“Inward migration is a really effective way of bringing different types of skills into the economy. The biggest attractor of talent into Scotland is Scottish universities but we are really disadvantaged by [UK Government rules on] how long they are able to stay here to use those skills in the economy. The Scottish Government wants a different migration system for Scotland and I understand why that ask is there.

“Skills shortages are also there but they are made worse by the overall labour shortages. Skills shortages can be about the economy changing and growing and there being a lag in people understanding where the jobs are; it can be about the economy changing and not having the right tools to support people to upskill and reskill. It can also be caused not by skills. Housing is probably the best example. You can have people with the skills and willingness to do the job in somewhere like Inverness or Stornoway but if the availability of housing or choice of housing isn’t there that becomes a block to people taking up opportunities.” 

Whether it is due to skills shortages or labour shortages, the end result is the same – there are not enough people with the rights skills in the right places to ensure the Scottish economy can reach its full potential.

This is nothing new. In September 2019, just a few months before the coronavirus pandemic turned the world of work on its head, the Scottish Government released its Future Skills Action Plan, in in which it noted that Scotland’s labour market had strengthened over the preceding 10 years, that the workforce is “more highly qualified than ever before”, and that the increases in employment had been mainly in jobs classed as highly skilled.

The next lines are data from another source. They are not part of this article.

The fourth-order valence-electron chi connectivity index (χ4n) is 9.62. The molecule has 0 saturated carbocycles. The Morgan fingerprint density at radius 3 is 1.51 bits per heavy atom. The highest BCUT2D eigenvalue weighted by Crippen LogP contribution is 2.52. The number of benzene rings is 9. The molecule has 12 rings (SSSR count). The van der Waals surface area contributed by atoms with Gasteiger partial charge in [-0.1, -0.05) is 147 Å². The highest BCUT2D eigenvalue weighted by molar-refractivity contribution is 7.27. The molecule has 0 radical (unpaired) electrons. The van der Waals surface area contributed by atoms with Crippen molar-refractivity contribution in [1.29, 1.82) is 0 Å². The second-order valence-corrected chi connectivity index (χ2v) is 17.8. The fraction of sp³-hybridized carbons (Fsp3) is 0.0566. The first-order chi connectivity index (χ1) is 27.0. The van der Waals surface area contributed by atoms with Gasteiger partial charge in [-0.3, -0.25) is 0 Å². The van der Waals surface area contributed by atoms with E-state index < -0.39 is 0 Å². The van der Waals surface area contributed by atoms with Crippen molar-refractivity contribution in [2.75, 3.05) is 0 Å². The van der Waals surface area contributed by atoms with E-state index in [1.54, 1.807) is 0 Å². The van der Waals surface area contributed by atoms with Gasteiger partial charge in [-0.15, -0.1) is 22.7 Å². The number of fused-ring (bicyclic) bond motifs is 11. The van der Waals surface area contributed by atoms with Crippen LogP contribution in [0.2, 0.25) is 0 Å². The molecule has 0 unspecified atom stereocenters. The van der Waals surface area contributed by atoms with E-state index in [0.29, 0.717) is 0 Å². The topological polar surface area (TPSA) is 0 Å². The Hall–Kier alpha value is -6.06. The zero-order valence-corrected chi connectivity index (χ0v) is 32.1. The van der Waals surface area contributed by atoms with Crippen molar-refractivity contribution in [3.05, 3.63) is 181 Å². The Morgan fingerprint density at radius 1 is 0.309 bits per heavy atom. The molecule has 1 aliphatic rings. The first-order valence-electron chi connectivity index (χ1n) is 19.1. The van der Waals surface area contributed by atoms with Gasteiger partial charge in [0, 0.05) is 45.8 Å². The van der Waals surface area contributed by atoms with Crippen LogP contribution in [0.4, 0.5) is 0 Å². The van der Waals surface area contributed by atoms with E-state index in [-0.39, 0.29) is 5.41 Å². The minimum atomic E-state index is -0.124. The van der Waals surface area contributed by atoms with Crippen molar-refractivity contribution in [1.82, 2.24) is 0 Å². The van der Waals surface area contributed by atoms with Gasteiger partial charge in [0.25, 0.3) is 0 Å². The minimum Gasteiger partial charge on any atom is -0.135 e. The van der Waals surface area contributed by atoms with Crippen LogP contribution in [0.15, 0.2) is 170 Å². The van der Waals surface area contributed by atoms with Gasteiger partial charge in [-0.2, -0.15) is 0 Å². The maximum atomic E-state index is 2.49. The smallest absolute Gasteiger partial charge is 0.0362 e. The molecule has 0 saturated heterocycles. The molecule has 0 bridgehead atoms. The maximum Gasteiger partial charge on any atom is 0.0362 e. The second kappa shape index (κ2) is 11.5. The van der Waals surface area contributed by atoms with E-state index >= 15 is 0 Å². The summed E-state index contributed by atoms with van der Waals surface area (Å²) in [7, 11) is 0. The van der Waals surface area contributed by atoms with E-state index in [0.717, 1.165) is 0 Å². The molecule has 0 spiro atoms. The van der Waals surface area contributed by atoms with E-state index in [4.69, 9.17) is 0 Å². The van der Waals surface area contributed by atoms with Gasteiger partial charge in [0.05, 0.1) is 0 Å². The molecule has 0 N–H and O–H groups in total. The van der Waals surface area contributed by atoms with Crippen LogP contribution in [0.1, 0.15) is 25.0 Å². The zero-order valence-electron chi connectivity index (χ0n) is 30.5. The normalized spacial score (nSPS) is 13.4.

Higher and further education minister Graeme Dey is to update parliament on the government's plans for skills delivery shortly | Alamy
However, it also said that “looking beyond these positive headline trends there are challenges for our skills system”.

“Skills gaps tend to be more prevalent in Scotland than the rest of the UK, there has been a steady decline in employees in Scotland receiving job-related training over the past 15 years, and there are persistent sector-specific skills gaps – for example, manufacturing – affecting Scottish businesses,” the report said.

“Despite some data pointing towards increased employment in highly skilled jobs, analysis by the OECD found that employment growth in OECD countries and the UK between 2010 and 2017 was driven by sectors with below-average productivity and average wages. Compared with pre-recession trends and international competitors, Scotland’s economic growth has been slower and lower than the euro-area average since the Brexit referendum. This is forecast to continue.”

By 2021, when the 2020 edition of the biennial Scottish Employer Skills Survey was released, things had not significantly improved. Fieldwork for the survey, which is conducted via phone interviews, took place between October and December 2020, meaning the results must be viewed through the prism of Covid.

However, while the proportion of businesses reporting skills-shortage vacancies had fallen since 2017, more than a quarter of companies that were actively recruiting said they had at least one role that was proving hard to fill due to a skill-shortage issue while the overall skill-shortage vacancy density – skill-shortage vacancies as a proportion of total vacancies – remained largely unchanged from 2017 at 21 per cent.

With report after report producing the same findings, something had to give. And so last year the Scottish Government commissioned former Scotland Food and Drink chief executive James Withers to lead an independent review into Scotland’s skills and training system. His report – Fit for the Future – was published this summer and did not make for comfortable reading.